Two Steps on the Way to Democratic Culture
Now school is by no means the world and must not pretend to be; it is rather the institution that we interpose between the private domain of home and the world, in order to make the transition from the family to the world possible at all. Hannah Arendt
A serious challenge to current and future education is the need to cultivate the competencies that people use as competent citizens of a democratic country. One solution is education oriented towards improving thinking and knowledge in the context of civic life – for the sake of the quality of life of current and future adults, for the sake of the quality of public administration and, ultimately, for the sake of the sustainability of democracy. It is not only that European educational tools are not used conceptually in Slovak schools, such as the one that is supposed to lead pupils and students to a developed democratic awareness and to an interest in democratic processes and initiatives. An essential part of the answer to the challenge of education must be seen in equipping teachers as quickly as possible with teaching tools and methods. Without proper help and support, they will be unable to influence either the development of children and young people's competences or the development of their democratic awareness. This assistance should be comprehensive and based on existing, still valid European documents.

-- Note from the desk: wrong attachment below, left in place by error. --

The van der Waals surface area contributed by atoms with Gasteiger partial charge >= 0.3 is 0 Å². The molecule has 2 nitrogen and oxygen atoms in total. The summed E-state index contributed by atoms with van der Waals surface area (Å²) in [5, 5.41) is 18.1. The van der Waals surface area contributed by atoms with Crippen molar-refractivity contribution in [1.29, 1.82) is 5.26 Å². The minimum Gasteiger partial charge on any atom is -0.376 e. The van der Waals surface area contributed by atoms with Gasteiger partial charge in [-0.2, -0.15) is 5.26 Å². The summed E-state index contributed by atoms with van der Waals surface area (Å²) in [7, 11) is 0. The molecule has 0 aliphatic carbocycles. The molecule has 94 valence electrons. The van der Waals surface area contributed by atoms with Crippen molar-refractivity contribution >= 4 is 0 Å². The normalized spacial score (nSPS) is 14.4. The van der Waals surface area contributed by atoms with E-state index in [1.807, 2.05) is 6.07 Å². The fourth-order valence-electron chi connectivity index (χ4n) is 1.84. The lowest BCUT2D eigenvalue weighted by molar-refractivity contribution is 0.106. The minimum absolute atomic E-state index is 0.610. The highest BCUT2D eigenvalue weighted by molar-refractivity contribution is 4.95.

To the point: democratic culture has two dimensions – the individual and the social. For the individual, it represents the extent of knowledge, the quality of thinking and decision-making in the public sphere. Socially seen – it is the actual level of quality of the public sphere, or the idea of an ideal democratic community. When we talk about leading children and youth to a developed democratic culture, we mean both dimensions – the development of the individual and the development of the democratic community. After all, who else in Slovakia in a few years' time will ensure the course of democracy, if not the current first-graders in Čadca, second-graders in Rožňava or third-graders in Trebišov?